Quite often in Doctor Who’s history, episodes were used as a launchpad for a new audience; a refresher to what has gone before and an introduction to what is new: typically a new companion – a good example being The Time Meddler. These stories are a fantastic launchpad for fans new to the series – rather than going all the way back to An Unearthly Child (sensational though episode one is) there are several other brilliant entry points. The Time Warrior, the debut story in Jon Pertwee’s final season as the Doctor, very much fits into that mould.
A lot of change was underway in the world of Doctor Who; there was a real sense that the U.N.I.T. family was being broken up. The Doctor had been freed to travel all of space and time in The Three Doctors; and in The Green Death long-term companion Jo Grant had left the series. The latter should not be underestimated – not since Frazer Hines three season stint as Jamie McCrimmon had one companion been on the show for so long. Rather more sadly, Roger Delgado, who had very much been the Moriarty to Pertwee’s Holmes, lost his life in a car accident while shooting location footage overseas. Change was afoot.
Fortuitously for the show, Pertwee was still up for one last hurrah, and long-term Doctor Who contributor Robert Holmes delivered up a sizzler of a script; one that would not only feature the debut of the infamous Sontarans, but also the introduction of the companion would who define what it meant to be a companion for generations to come: Sarah Jane Smith. The Time Warrior then, is what you get when you have a perfect collision of ingredients: great plot, great cast, great production, and some absolutely iconic moments.
Reason one for this story’s strength is the simplicity of the plot: the Doctor is summoned by the Brigadier after a series of high profile scientists disappear. Pursuing the latest kidnapped scientist to the medieval era, he discovers that a Sontaran commander, Linx, has crash-landed there, and is reliant upon the stolen scientists to help rebuild his spacecraft. In exchange for being sheltered, Linx is preparing ballistic weapons for the thuggish Irongron, a criminal who has seized a castle and now plans to conquer neighbouring lands. The Doctor’s seemingly simple mission is to rescue the scientists and stop Linx.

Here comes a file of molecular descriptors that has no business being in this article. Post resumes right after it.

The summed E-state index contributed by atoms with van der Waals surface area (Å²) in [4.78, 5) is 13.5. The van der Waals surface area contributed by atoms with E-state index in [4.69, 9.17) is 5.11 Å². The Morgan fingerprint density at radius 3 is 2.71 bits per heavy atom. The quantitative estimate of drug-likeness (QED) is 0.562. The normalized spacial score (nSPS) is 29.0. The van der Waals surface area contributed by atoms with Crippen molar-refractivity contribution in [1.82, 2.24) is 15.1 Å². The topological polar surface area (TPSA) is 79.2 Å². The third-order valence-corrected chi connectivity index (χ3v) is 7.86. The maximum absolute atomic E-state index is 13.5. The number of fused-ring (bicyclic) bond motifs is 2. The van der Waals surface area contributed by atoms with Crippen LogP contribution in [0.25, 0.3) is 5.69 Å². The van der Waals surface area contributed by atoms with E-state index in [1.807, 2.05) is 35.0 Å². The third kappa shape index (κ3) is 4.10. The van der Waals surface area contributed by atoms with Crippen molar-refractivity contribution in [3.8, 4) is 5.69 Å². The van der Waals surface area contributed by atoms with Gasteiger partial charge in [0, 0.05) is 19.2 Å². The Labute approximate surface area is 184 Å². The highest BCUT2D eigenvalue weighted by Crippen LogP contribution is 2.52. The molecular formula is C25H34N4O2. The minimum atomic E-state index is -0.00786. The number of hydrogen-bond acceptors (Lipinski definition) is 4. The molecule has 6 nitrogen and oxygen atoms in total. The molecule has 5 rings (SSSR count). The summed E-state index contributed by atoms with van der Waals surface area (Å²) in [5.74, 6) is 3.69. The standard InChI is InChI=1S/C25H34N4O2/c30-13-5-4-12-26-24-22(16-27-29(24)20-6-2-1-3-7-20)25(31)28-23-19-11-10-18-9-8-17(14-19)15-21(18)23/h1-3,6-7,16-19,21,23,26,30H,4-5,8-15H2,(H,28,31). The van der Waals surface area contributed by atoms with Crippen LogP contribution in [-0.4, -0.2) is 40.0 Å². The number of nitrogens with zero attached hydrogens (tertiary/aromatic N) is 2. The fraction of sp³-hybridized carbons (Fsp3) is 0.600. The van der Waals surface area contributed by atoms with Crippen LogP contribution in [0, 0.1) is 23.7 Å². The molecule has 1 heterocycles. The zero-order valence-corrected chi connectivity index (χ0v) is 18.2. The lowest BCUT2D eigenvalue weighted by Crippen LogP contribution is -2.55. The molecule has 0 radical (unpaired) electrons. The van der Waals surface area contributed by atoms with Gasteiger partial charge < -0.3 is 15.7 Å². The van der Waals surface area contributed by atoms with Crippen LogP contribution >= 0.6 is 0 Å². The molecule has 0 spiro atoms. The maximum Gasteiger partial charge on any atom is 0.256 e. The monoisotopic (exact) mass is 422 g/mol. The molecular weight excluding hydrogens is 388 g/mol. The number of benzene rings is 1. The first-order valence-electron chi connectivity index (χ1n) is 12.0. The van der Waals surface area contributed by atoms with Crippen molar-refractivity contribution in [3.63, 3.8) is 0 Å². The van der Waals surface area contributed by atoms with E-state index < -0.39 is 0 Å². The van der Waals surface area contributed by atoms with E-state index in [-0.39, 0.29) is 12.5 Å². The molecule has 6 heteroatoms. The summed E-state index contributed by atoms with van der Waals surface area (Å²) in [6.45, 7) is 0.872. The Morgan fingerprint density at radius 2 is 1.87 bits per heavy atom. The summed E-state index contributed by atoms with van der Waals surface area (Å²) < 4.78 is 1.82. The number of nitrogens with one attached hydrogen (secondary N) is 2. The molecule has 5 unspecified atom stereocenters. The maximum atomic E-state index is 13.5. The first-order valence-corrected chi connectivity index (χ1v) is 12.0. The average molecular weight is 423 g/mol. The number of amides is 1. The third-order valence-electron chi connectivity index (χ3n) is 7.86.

Reason two for the story’s strength is Sarah Jane Smith. Lis Sladen is utterly wonderful in the role; a confident journalist, unafraid to stand up to convention, she casually impersonates her aunt to gain entry to the compound of scientists, sneaks into the TARDIS to follow the Doctor, and proactively seeks to overcome anyone she believes guilty of harm or wrongdoing – even the Doctor himself! Beyond any doubt, Sarah’s debut is the best introduction story for any companion in the entire 50 plus year history of Doctor Who.
Finally, the story itself is a pleasure to watch. Linx makes for a wonderful villain; the revelation of his nature as a Sontaran warrior at the climax of episode one is one of Doctor Who’s most iconic cliffhangers. Pertwee displays all of the charm, ingenuity, and bravado that served him so well in his first four seasons, playing off wonderfully with every member of the cast. And the guest cast do not disappoint – Irongron is very much a pantomime bully, but you get caught up in it; and Professor Rubish provides some wonderful comic relief in the midst of proceedings, as the short-sighted and absent minded captured scientist who aides the Doctor.
If the story had a flaw, it would be that it is almost too simple. I prefer to see the simplicity of this tale not as a vice, but a shining virtue. This was one of the episodes that warmed me to Doctor Who in my very young years, sitting on the sofa while my dad was recording it on UK Gold. I have absolutely no doubt that it will continue to enchant many more generations for decades to come!
Next time: Back in 1984, the BBC foresaw how social media would impact politics, in Colin Baker’s finest hour.